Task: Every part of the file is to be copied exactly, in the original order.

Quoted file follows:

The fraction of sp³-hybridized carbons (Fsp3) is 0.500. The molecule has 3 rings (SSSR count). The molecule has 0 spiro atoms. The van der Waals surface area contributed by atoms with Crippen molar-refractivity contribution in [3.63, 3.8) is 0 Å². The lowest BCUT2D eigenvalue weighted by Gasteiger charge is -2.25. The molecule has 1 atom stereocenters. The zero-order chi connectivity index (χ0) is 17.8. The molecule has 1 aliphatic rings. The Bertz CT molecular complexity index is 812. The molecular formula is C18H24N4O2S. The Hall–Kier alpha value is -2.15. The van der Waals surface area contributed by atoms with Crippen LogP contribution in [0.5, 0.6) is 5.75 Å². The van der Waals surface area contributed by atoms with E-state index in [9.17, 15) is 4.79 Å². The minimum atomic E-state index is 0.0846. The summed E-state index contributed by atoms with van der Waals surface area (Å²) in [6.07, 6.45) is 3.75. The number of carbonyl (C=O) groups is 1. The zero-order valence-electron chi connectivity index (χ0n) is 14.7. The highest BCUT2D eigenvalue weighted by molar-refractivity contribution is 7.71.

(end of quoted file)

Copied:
The fraction of sp³-hybridized carbons (Fsp3) is 0.500. The molecule has 3 rings (SSSR count). The molecule has 0 spiro atoms. The van der Waals surface area contributed by atoms with Crippen molar-refractivity contribution in [3.63, 3.8) is 0 Å². The lowest BCUT2D eigenvalue weighted by Gasteiger charge is -2.25. The molecule has 1 atom stereocenters. The zero-order chi connectivity index (χ0) is 17.8. The molecule has 1 aliphatic rings. The Bertz CT molecular complexity index is 812. The molecular formula is C18H24N4O2S. The Hall–Kier alpha value is -2.15. The van der Waals surface area contributed by atoms with Crippen LogP contribution in [0.5, 0.6) is 5.75 Å². The van der Waals surface area contributed by atoms with E-state index in [9.17, 15) is 4.79 Å². The minimum atomic E-state index is 0.0846. The summed E-state index contributed by atoms with van der Waals surface area (Å²) in [6.07, 6.45) is 3.75. The number of carbonyl (C=O) groups is 1. The zero-order valence-electron chi connectivity index (χ0n) is 14.7. The highest BCUT2D eigenvalue weighted by molar-refractivity contribution is 7.71.